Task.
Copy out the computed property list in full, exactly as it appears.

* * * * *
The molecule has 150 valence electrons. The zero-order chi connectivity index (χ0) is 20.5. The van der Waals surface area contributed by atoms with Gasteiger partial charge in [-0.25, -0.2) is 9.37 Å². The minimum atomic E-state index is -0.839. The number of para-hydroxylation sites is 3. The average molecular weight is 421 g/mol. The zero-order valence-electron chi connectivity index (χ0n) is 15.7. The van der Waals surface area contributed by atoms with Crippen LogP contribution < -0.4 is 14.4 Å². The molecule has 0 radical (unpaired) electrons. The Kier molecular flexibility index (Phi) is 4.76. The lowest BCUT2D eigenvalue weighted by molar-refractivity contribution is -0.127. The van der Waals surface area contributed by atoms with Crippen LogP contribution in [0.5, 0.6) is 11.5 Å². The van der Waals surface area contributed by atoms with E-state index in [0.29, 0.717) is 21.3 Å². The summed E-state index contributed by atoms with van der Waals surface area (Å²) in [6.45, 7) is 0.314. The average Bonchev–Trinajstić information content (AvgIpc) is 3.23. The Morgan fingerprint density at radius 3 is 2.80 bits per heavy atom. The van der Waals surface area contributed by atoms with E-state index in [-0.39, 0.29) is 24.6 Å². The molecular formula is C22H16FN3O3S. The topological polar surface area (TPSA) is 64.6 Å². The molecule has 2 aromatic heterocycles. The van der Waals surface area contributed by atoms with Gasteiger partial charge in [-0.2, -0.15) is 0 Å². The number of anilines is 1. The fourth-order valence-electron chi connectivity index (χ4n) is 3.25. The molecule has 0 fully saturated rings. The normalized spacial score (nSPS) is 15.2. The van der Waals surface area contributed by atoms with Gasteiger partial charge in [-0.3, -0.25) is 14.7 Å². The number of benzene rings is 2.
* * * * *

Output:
The molecule has 150 valence electrons. The zero-order chi connectivity index (χ0) is 20.5. The van der Waals surface area contributed by atoms with Gasteiger partial charge in [-0.25, -0.2) is 9.37 Å². The minimum atomic E-state index is -0.839. The number of para-hydroxylation sites is 3. The average molecular weight is 421 g/mol. The zero-order valence-electron chi connectivity index (χ0n) is 15.7. The van der Waals surface area contributed by atoms with Crippen LogP contribution < -0.4 is 14.4 Å². The molecule has 0 radical (unpaired) electrons. The Kier molecular flexibility index (Phi) is 4.76. The lowest BCUT2D eigenvalue weighted by molar-refractivity contribution is -0.127. The van der Waals surface area contributed by atoms with Crippen LogP contribution in [0.5, 0.6) is 11.5 Å². The van der Waals surface area contributed by atoms with E-state index in [0.29, 0.717) is 21.3 Å². The summed E-state index contributed by atoms with van der Waals surface area (Å²) in [6.45, 7) is 0.314. The average Bonchev–Trinajstić information content (AvgIpc) is 3.23. The Morgan fingerprint density at radius 3 is 2.80 bits per heavy atom. The van der Waals surface area contributed by atoms with E-state index in [-0.39, 0.29) is 24.6 Å². The molecular formula is C22H16FN3O3S. The topological polar surface area (TPSA) is 64.6 Å². The molecule has 2 aromatic heterocycles. The van der Waals surface area contributed by atoms with Gasteiger partial charge in [-0.2, -0.15) is 0 Å². The number of anilines is 1. The fourth-order valence-electron chi connectivity index (χ4n) is 3.25. The molecule has 0 fully saturated rings. The normalized spacial score (nSPS) is 15.2. The van der Waals surface area contributed by atoms with Gasteiger partial charge in [-0.3, -0.25) is 14.7 Å². The number of benzene rings is 2.